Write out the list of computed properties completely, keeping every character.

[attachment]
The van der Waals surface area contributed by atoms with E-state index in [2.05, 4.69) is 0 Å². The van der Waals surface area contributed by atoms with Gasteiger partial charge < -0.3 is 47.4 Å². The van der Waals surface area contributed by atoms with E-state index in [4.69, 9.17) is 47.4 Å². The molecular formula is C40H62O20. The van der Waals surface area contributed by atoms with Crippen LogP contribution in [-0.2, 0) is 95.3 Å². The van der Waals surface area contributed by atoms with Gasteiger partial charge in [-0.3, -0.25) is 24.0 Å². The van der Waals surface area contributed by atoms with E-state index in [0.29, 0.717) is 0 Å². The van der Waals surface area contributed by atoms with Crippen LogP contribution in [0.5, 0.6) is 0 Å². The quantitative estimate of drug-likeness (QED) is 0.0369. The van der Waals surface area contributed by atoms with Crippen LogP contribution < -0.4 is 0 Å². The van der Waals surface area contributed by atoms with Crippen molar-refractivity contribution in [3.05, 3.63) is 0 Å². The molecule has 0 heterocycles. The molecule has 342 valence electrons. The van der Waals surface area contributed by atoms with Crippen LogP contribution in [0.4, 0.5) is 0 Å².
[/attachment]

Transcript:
The van der Waals surface area contributed by atoms with E-state index in [2.05, 4.69) is 0 Å². The van der Waals surface area contributed by atoms with Gasteiger partial charge < -0.3 is 47.4 Å². The van der Waals surface area contributed by atoms with E-state index in [4.69, 9.17) is 47.4 Å². The molecular formula is C40H62O20. The van der Waals surface area contributed by atoms with Crippen LogP contribution in [-0.2, 0) is 95.3 Å². The van der Waals surface area contributed by atoms with Gasteiger partial charge in [-0.3, -0.25) is 24.0 Å². The van der Waals surface area contributed by atoms with E-state index in [0.29, 0.717) is 0 Å². The van der Waals surface area contributed by atoms with Crippen LogP contribution in [0.5, 0.6) is 0 Å². The quantitative estimate of drug-likeness (QED) is 0.0369. The van der Waals surface area contributed by atoms with Crippen LogP contribution < -0.4 is 0 Å². The van der Waals surface area contributed by atoms with Crippen molar-refractivity contribution in [3.05, 3.63) is 0 Å². The molecule has 0 heterocycles. The molecule has 342 valence electrons. The van der Waals surface area contributed by atoms with Crippen LogP contribution in [0.4, 0.5) is 0 Å².